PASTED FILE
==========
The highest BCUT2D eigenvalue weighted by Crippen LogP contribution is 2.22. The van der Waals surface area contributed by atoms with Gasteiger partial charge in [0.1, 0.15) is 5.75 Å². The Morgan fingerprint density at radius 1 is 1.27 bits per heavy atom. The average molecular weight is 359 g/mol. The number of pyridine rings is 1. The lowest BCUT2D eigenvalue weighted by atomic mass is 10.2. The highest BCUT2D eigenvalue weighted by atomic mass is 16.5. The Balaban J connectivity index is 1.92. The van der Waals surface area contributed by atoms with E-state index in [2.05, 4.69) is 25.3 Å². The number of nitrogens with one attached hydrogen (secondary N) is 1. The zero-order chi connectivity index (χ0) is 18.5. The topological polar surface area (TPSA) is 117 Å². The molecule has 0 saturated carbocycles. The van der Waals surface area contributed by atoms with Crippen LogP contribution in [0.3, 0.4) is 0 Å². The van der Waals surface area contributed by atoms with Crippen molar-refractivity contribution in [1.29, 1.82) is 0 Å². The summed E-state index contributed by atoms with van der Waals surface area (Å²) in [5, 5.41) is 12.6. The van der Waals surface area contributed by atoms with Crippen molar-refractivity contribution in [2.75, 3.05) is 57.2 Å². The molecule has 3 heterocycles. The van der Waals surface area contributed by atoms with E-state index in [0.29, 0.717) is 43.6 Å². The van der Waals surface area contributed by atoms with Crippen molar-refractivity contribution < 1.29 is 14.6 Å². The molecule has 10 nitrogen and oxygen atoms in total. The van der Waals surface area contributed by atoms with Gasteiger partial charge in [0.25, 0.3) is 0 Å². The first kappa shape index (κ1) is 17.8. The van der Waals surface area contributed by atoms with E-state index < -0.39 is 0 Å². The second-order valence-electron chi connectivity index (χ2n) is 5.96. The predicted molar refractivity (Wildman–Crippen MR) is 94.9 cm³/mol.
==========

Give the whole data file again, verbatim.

The highest BCUT2D eigenvalue weighted by Crippen LogP contribution is 2.22. The van der Waals surface area contributed by atoms with Gasteiger partial charge in [0.1, 0.15) is 5.75 Å². The Morgan fingerprint density at radius 1 is 1.27 bits per heavy atom. The average molecular weight is 359 g/mol. The number of pyridine rings is 1. The lowest BCUT2D eigenvalue weighted by atomic mass is 10.2. The highest BCUT2D eigenvalue weighted by atomic mass is 16.5. The Balaban J connectivity index is 1.92. The van der Waals surface area contributed by atoms with E-state index in [2.05, 4.69) is 25.3 Å². The number of nitrogens with one attached hydrogen (secondary N) is 1. The zero-order chi connectivity index (χ0) is 18.5. The topological polar surface area (TPSA) is 117 Å². The molecule has 0 saturated carbocycles. The van der Waals surface area contributed by atoms with Crippen LogP contribution in [0.3, 0.4) is 0 Å². The van der Waals surface area contributed by atoms with Crippen molar-refractivity contribution in [1.29, 1.82) is 0 Å². The summed E-state index contributed by atoms with van der Waals surface area (Å²) in [5, 5.41) is 12.6. The van der Waals surface area contributed by atoms with Crippen molar-refractivity contribution in [2.75, 3.05) is 57.2 Å². The molecule has 3 heterocycles. The van der Waals surface area contributed by atoms with E-state index in [0.29, 0.717) is 43.6 Å². The van der Waals surface area contributed by atoms with Crippen molar-refractivity contribution < 1.29 is 14.6 Å². The molecule has 10 nitrogen and oxygen atoms in total. The van der Waals surface area contributed by atoms with Gasteiger partial charge in [0.25, 0.3) is 0 Å². The first kappa shape index (κ1) is 17.8. The van der Waals surface area contributed by atoms with E-state index < -0.39 is 0 Å². The second-order valence-electron chi connectivity index (χ2n) is 5.96. The predicted molar refractivity (Wildman–Crippen MR) is 94.9 cm³/mol.